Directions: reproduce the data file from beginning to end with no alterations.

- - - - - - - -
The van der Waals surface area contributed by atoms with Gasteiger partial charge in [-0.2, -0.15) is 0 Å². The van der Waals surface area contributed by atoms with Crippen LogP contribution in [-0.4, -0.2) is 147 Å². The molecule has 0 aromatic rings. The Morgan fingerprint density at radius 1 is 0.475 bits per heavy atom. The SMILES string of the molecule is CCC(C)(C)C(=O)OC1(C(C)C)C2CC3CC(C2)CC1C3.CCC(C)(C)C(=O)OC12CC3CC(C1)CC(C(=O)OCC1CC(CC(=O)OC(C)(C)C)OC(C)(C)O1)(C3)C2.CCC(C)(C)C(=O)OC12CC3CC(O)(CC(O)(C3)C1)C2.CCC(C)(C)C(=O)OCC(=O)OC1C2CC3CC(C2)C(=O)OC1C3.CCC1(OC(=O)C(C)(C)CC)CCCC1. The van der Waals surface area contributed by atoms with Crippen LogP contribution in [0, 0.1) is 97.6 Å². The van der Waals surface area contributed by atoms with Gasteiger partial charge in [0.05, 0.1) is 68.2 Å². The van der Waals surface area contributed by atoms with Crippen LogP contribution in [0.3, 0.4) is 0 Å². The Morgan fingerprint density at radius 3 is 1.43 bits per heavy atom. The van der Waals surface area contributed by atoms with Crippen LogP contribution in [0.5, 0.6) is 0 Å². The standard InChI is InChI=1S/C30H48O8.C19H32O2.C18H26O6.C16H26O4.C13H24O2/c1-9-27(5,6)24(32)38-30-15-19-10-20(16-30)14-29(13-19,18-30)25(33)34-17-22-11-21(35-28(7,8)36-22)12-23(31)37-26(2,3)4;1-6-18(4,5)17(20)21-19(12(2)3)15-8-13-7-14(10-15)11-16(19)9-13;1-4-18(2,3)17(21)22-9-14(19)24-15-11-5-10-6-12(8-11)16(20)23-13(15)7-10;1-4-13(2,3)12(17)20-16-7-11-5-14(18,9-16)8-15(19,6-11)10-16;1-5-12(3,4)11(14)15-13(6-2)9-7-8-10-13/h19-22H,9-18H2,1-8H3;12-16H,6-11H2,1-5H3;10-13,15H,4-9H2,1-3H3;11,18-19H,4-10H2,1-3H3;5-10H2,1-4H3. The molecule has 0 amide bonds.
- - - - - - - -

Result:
The van der Waals surface area contributed by atoms with Gasteiger partial charge in [-0.2, -0.15) is 0 Å². The van der Waals surface area contributed by atoms with Crippen LogP contribution in [-0.4, -0.2) is 147 Å². The molecule has 0 aromatic rings. The Morgan fingerprint density at radius 1 is 0.475 bits per heavy atom. The SMILES string of the molecule is CCC(C)(C)C(=O)OC1(C(C)C)C2CC3CC(C2)CC1C3.CCC(C)(C)C(=O)OC12CC3CC(C1)CC(C(=O)OCC1CC(CC(=O)OC(C)(C)C)OC(C)(C)O1)(C3)C2.CCC(C)(C)C(=O)OC12CC3CC(O)(CC(O)(C3)C1)C2.CCC(C)(C)C(=O)OCC(=O)OC1C2CC3CC(C2)C(=O)OC1C3.CCC1(OC(=O)C(C)(C)CC)CCCC1. The van der Waals surface area contributed by atoms with Crippen LogP contribution in [0, 0.1) is 97.6 Å². The van der Waals surface area contributed by atoms with Gasteiger partial charge in [0.05, 0.1) is 68.2 Å². The van der Waals surface area contributed by atoms with Crippen LogP contribution in [0.3, 0.4) is 0 Å². The Morgan fingerprint density at radius 3 is 1.43 bits per heavy atom. The van der Waals surface area contributed by atoms with Crippen LogP contribution in [0.5, 0.6) is 0 Å². The standard InChI is InChI=1S/C30H48O8.C19H32O2.C18H26O6.C16H26O4.C13H24O2/c1-9-27(5,6)24(32)38-30-15-19-10-20(16-30)14-29(13-19,18-30)25(33)34-17-22-11-21(35-28(7,8)36-22)12-23(31)37-26(2,3)4;1-6-18(4,5)17(20)21-19(12(2)3)15-8-13-7-14(10-15)11-16(19)9-13;1-4-18(2,3)17(21)22-9-14(19)24-15-11-5-10-6-12(8-11)16(20)23-13(15)7-10;1-4-13(2,3)12(17)20-16-7-11-5-14(18,9-16)8-15(19,6-11)10-16;1-5-12(3,4)11(14)15-13(6-2)9-7-8-10-13/h19-22H,9-18H2,1-8H3;12-16H,6-11H2,1-5H3;10-13,15H,4-9H2,1-3H3;11,18-19H,4-10H2,1-3H3;5-10H2,1-4H3. The molecule has 0 amide bonds.